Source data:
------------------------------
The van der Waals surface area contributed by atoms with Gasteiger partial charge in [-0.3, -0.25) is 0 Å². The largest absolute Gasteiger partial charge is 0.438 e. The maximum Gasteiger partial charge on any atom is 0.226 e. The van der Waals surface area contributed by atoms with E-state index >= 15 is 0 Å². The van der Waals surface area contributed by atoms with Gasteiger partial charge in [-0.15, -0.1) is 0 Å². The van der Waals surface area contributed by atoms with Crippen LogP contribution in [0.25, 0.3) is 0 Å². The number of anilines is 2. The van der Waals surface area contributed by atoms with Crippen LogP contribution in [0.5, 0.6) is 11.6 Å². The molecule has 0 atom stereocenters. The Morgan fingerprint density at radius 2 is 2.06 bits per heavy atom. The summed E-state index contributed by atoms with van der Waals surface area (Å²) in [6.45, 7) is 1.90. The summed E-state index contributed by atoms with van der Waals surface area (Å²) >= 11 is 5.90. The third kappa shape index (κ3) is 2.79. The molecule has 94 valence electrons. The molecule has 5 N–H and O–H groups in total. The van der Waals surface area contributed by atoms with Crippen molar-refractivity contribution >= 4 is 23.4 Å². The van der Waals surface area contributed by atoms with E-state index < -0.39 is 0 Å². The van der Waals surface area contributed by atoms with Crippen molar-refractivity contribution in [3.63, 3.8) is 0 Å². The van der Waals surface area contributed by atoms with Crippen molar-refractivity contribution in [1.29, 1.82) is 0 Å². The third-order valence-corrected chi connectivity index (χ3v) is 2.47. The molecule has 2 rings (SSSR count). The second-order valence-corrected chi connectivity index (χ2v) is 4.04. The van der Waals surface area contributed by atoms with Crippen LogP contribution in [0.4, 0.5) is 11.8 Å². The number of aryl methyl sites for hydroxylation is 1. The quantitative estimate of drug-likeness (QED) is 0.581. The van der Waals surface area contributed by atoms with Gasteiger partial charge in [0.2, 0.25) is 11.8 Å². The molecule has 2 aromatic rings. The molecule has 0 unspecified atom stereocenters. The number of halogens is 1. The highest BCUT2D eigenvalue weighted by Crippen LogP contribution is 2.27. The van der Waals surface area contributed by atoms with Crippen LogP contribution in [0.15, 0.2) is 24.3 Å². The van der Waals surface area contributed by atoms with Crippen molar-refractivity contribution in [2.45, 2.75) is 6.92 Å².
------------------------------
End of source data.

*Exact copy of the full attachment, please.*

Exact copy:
The van der Waals surface area contributed by atoms with Gasteiger partial charge in [-0.3, -0.25) is 0 Å². The largest absolute Gasteiger partial charge is 0.438 e. The maximum Gasteiger partial charge on any atom is 0.226 e. The van der Waals surface area contributed by atoms with E-state index >= 15 is 0 Å². The van der Waals surface area contributed by atoms with Gasteiger partial charge in [-0.15, -0.1) is 0 Å². The van der Waals surface area contributed by atoms with Crippen LogP contribution in [0.25, 0.3) is 0 Å². The number of anilines is 2. The van der Waals surface area contributed by atoms with Crippen LogP contribution in [0.5, 0.6) is 11.6 Å². The molecule has 0 atom stereocenters. The Morgan fingerprint density at radius 2 is 2.06 bits per heavy atom. The summed E-state index contributed by atoms with van der Waals surface area (Å²) in [6.45, 7) is 1.90. The summed E-state index contributed by atoms with van der Waals surface area (Å²) >= 11 is 5.90. The third kappa shape index (κ3) is 2.79. The molecule has 94 valence electrons. The molecule has 5 N–H and O–H groups in total. The van der Waals surface area contributed by atoms with Crippen molar-refractivity contribution >= 4 is 23.4 Å². The van der Waals surface area contributed by atoms with E-state index < -0.39 is 0 Å². The van der Waals surface area contributed by atoms with Crippen molar-refractivity contribution in [3.63, 3.8) is 0 Å². The van der Waals surface area contributed by atoms with Crippen molar-refractivity contribution in [1.29, 1.82) is 0 Å². The third-order valence-corrected chi connectivity index (χ3v) is 2.47. The molecule has 2 rings (SSSR count). The second-order valence-corrected chi connectivity index (χ2v) is 4.04. The van der Waals surface area contributed by atoms with Crippen LogP contribution in [0.4, 0.5) is 11.8 Å². The number of aryl methyl sites for hydroxylation is 1. The quantitative estimate of drug-likeness (QED) is 0.581. The van der Waals surface area contributed by atoms with Gasteiger partial charge in [0.2, 0.25) is 11.8 Å². The molecule has 2 aromatic rings. The molecule has 0 unspecified atom stereocenters. The number of halogens is 1. The highest BCUT2D eigenvalue weighted by Crippen LogP contribution is 2.27. The van der Waals surface area contributed by atoms with Crippen LogP contribution in [0.15, 0.2) is 24.3 Å². The van der Waals surface area contributed by atoms with Crippen molar-refractivity contribution in [2.45, 2.75) is 6.92 Å².